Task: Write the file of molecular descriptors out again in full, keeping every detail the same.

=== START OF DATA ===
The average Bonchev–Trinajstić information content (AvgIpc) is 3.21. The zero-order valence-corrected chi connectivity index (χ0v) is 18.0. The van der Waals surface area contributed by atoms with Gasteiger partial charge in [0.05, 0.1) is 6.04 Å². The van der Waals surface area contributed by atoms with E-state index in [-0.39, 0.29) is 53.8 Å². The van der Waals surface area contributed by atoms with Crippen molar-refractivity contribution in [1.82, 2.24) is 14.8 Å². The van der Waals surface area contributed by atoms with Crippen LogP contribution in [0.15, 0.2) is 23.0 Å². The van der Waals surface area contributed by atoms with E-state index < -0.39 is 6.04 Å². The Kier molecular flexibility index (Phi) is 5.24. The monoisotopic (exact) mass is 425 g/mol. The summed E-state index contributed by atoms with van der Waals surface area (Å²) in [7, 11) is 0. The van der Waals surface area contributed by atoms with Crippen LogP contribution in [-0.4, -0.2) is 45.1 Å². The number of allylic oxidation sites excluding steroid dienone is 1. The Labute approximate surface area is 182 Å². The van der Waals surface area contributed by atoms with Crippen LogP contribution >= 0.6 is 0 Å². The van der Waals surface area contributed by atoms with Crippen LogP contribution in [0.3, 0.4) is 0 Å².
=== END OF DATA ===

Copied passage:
The average Bonchev–Trinajstić information content (AvgIpc) is 3.21. The zero-order valence-corrected chi connectivity index (χ0v) is 18.0. The van der Waals surface area contributed by atoms with Gasteiger partial charge in [0.05, 0.1) is 6.04 Å². The van der Waals surface area contributed by atoms with E-state index in [-0.39, 0.29) is 53.8 Å². The van der Waals surface area contributed by atoms with Crippen molar-refractivity contribution in [1.82, 2.24) is 14.8 Å². The van der Waals surface area contributed by atoms with Crippen LogP contribution in [0.15, 0.2) is 23.0 Å². The van der Waals surface area contributed by atoms with E-state index < -0.39 is 6.04 Å². The Kier molecular flexibility index (Phi) is 5.24. The monoisotopic (exact) mass is 425 g/mol. The summed E-state index contributed by atoms with van der Waals surface area (Å²) in [7, 11) is 0. The van der Waals surface area contributed by atoms with Crippen LogP contribution in [-0.4, -0.2) is 45.1 Å². The number of allylic oxidation sites excluding steroid dienone is 1. The Labute approximate surface area is 182 Å². The van der Waals surface area contributed by atoms with Crippen LogP contribution >= 0.6 is 0 Å². The van der Waals surface area contributed by atoms with Crippen LogP contribution in [0.3, 0.4) is 0 Å².